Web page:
“I am so busy at my daily works from morning till night,” said Sopheap. “I sometime prepare foods, but sometime my daughters do it. Though I am busy, I allocate my time for attending literacy class, but not regularly because sometime I have to finish the baskets to sell for foods.” Sopheap has joined a group savings program. She puts 2,000 Riels (about US $0.5), in group saving every month. She has attended technical and non-technical trainings, including the 12 Cornerstones, animal husbandry and vegetable growing.
The family shares household chores. in the early morning, aunt Rath Tong brings along with her a packed lunch and goes to the jungle about two kilometers from the village to collect rattans for producing baskets. She returns home at 3 p.m. Sometimes she goes to catch fish with her fishing net, traps and hooks. She also has an old, small boat as a means to catch fish.
A flood hit Sopheap’s village last October and lasted until early November this year. Her vegetable garden was washed away while her rice stalks were completely destroyed by the flood. Her family had to work hard to restore everything after the floodwaters receded.
Sopheap’s other two daughters, Yoeun Sopea (13), and Yoeun Sophort (10) are currently studying at grade 3 in a primary school, which is located about 2 kilometers from the village. They have the afternoon class, lasting from 1 to 5 p.m. In morning before school time, Sophea and Sophort help their mother by cleaning animal pens, feeding pigs, cleaning the house, preparing lunch, and making the baskets.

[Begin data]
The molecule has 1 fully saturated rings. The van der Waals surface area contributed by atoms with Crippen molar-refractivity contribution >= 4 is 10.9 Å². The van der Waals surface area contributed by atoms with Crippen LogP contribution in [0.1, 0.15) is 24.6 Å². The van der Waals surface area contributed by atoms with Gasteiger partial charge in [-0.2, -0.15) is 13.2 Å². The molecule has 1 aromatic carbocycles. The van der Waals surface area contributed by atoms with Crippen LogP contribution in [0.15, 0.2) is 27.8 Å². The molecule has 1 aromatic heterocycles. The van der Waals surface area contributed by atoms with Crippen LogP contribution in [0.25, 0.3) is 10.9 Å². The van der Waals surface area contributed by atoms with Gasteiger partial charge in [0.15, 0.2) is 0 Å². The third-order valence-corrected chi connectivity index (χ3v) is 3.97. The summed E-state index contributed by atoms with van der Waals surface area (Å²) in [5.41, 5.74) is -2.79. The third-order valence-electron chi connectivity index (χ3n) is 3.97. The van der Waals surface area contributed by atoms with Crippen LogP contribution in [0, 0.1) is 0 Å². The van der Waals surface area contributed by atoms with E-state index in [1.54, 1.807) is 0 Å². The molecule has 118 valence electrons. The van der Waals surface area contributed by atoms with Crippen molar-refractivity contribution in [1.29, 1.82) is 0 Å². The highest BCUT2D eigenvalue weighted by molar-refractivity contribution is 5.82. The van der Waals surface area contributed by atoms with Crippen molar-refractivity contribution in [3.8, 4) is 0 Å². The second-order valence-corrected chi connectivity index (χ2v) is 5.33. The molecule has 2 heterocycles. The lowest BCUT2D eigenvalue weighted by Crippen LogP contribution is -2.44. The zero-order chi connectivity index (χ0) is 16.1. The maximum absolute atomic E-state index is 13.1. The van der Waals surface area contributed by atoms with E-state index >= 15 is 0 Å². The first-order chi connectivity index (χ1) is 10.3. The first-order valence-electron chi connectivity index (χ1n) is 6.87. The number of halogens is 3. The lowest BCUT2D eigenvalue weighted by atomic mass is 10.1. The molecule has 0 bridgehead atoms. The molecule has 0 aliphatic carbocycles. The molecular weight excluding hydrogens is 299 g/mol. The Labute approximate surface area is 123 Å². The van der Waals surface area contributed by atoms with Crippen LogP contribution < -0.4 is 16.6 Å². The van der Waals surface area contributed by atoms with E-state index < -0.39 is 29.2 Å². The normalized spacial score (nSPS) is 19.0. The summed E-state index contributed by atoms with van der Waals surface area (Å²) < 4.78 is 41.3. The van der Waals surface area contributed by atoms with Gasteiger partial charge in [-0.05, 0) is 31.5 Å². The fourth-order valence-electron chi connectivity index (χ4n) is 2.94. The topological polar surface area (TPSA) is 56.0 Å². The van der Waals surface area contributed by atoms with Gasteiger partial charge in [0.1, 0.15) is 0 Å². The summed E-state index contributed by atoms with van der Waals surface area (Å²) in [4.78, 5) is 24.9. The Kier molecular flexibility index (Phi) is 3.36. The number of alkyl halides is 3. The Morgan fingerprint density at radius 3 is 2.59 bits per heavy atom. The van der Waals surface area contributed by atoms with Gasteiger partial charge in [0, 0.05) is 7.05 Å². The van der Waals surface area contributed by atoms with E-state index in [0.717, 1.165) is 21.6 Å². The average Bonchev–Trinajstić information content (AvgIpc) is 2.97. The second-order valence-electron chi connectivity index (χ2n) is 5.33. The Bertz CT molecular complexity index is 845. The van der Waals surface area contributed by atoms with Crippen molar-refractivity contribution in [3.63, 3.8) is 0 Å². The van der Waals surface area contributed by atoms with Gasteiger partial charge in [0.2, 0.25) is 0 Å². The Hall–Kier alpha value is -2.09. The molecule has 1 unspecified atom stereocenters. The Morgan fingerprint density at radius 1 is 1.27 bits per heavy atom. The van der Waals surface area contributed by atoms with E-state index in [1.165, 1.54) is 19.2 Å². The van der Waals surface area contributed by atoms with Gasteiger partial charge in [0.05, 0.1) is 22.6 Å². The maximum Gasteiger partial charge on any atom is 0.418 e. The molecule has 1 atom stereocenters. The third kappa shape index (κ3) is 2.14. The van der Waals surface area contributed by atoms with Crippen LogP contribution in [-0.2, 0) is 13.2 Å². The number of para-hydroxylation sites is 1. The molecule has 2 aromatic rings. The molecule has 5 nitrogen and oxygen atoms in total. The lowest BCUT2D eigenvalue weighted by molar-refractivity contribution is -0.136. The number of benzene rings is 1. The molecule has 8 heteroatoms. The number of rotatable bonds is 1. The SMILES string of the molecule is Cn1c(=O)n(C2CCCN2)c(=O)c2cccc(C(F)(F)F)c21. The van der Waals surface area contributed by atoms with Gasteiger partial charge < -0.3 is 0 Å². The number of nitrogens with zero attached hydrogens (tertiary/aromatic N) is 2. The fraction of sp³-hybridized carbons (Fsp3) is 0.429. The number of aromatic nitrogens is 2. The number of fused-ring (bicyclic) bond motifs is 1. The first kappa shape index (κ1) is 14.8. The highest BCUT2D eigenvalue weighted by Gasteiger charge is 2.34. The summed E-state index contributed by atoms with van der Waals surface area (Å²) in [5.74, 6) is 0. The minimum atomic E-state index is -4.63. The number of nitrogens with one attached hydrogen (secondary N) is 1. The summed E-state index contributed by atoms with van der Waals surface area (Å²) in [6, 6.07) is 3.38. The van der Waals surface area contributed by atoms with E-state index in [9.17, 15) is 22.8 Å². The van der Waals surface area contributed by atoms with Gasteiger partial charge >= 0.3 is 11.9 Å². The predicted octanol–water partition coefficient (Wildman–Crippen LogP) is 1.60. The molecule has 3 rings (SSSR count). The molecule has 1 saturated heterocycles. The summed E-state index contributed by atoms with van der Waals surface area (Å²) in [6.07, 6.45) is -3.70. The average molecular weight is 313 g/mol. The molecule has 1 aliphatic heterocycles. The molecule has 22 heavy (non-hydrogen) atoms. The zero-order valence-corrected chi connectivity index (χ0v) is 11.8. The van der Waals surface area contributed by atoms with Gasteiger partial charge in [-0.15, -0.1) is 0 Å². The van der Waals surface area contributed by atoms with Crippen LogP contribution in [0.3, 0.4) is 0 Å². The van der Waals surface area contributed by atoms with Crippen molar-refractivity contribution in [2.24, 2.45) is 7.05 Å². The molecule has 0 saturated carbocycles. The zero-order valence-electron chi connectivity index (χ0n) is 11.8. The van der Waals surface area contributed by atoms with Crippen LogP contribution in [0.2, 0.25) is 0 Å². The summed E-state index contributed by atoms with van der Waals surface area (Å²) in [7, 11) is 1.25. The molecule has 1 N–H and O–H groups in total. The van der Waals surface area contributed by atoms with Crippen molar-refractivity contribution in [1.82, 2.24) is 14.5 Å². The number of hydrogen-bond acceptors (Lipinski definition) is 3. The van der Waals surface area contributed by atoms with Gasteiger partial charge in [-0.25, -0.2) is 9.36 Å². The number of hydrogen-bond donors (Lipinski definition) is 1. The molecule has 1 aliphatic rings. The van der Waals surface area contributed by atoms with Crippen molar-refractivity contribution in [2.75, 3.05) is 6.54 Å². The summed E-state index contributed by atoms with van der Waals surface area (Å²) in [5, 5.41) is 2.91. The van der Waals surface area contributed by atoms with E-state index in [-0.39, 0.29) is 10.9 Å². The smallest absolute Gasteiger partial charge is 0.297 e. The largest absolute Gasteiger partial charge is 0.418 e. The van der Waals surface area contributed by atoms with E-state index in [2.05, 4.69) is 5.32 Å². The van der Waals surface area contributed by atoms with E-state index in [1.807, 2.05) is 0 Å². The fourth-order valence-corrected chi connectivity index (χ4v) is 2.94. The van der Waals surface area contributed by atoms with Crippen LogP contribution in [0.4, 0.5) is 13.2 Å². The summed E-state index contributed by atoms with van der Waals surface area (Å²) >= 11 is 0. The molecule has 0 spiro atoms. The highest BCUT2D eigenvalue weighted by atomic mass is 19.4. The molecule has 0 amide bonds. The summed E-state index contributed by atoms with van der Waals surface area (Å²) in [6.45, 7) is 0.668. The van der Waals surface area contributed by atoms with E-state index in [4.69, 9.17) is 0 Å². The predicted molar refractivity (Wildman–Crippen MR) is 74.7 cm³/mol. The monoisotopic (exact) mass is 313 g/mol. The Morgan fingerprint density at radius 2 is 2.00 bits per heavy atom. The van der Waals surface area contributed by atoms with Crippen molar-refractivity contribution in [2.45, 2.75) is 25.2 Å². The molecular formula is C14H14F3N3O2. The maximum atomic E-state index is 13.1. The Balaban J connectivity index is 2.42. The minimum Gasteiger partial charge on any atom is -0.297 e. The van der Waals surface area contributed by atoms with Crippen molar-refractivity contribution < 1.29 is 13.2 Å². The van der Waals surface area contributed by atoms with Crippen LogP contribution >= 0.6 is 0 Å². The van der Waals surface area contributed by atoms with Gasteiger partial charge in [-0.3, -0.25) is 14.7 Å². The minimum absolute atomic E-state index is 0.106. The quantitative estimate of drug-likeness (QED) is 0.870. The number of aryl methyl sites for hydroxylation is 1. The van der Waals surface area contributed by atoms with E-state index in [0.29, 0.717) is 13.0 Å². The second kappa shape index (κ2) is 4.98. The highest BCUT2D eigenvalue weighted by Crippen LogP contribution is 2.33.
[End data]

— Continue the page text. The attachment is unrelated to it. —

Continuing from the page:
Editor’s note: This post is part of a new series that follows the progress of specific families, starting at the beginning of their work with Heifer. Initially, this series will focus on our programs in Asia/South Pacific, where our colleagues have chosen one family in each region in the countries where we work and will bring us quarterly updates.
|House of Ms. KhuonSopheap’s family. Its roof and walls were built with thatches.|
KhuonSopheap cleans and feeds her pigs.
YoeunSophea fetches water from the river (about 50 meters from the house) to help clean the penand pigs.
KhuonSopheap and her daughters make bamboo baskets.